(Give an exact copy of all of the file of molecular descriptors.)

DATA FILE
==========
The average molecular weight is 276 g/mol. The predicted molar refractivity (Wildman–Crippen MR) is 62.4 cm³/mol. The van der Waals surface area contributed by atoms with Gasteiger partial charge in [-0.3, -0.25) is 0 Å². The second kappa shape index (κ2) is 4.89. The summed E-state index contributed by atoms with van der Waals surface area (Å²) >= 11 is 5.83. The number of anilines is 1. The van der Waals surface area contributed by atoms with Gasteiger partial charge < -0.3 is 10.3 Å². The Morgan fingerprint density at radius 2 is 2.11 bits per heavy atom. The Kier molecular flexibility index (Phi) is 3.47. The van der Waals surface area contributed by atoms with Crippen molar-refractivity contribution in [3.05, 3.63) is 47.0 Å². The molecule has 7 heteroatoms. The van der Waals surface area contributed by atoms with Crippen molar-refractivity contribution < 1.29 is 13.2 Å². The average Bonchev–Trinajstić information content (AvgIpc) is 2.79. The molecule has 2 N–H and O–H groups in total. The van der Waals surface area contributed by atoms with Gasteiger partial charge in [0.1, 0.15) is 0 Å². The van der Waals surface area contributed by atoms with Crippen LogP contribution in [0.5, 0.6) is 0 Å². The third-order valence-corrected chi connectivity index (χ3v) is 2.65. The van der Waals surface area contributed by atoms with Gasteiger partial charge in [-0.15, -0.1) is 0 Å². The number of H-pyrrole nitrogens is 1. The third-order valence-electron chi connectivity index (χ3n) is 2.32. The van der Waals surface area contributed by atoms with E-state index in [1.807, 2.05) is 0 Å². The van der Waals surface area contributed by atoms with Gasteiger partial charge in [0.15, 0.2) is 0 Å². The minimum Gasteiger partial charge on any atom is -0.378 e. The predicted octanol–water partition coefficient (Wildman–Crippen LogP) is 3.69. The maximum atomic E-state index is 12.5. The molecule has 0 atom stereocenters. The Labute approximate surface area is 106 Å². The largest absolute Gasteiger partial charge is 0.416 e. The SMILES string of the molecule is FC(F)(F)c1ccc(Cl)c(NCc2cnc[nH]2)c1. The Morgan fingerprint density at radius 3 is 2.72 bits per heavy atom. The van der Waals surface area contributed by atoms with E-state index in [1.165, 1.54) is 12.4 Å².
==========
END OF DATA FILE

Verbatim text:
The average molecular weight is 276 g/mol. The predicted molar refractivity (Wildman–Crippen MR) is 62.4 cm³/mol. The van der Waals surface area contributed by atoms with Gasteiger partial charge in [-0.3, -0.25) is 0 Å². The second kappa shape index (κ2) is 4.89. The summed E-state index contributed by atoms with van der Waals surface area (Å²) >= 11 is 5.83. The number of anilines is 1. The van der Waals surface area contributed by atoms with Gasteiger partial charge < -0.3 is 10.3 Å². The Morgan fingerprint density at radius 2 is 2.11 bits per heavy atom. The Kier molecular flexibility index (Phi) is 3.47. The van der Waals surface area contributed by atoms with Crippen molar-refractivity contribution in [3.05, 3.63) is 47.0 Å². The molecule has 7 heteroatoms. The van der Waals surface area contributed by atoms with Crippen molar-refractivity contribution < 1.29 is 13.2 Å². The average Bonchev–Trinajstić information content (AvgIpc) is 2.79. The molecule has 2 N–H and O–H groups in total. The van der Waals surface area contributed by atoms with Gasteiger partial charge in [0.1, 0.15) is 0 Å². The van der Waals surface area contributed by atoms with Crippen LogP contribution in [0.5, 0.6) is 0 Å². The third-order valence-corrected chi connectivity index (χ3v) is 2.65. The van der Waals surface area contributed by atoms with Gasteiger partial charge in [-0.15, -0.1) is 0 Å². The number of H-pyrrole nitrogens is 1. The third-order valence-electron chi connectivity index (χ3n) is 2.32. The van der Waals surface area contributed by atoms with E-state index in [1.807, 2.05) is 0 Å². The van der Waals surface area contributed by atoms with Gasteiger partial charge in [0.15, 0.2) is 0 Å². The minimum Gasteiger partial charge on any atom is -0.378 e. The predicted octanol–water partition coefficient (Wildman–Crippen LogP) is 3.69. The maximum atomic E-state index is 12.5. The molecule has 0 atom stereocenters. The Labute approximate surface area is 106 Å². The largest absolute Gasteiger partial charge is 0.416 e. The SMILES string of the molecule is FC(F)(F)c1ccc(Cl)c(NCc2cnc[nH]2)c1. The Morgan fingerprint density at radius 3 is 2.72 bits per heavy atom. The van der Waals surface area contributed by atoms with E-state index in [1.165, 1.54) is 12.4 Å².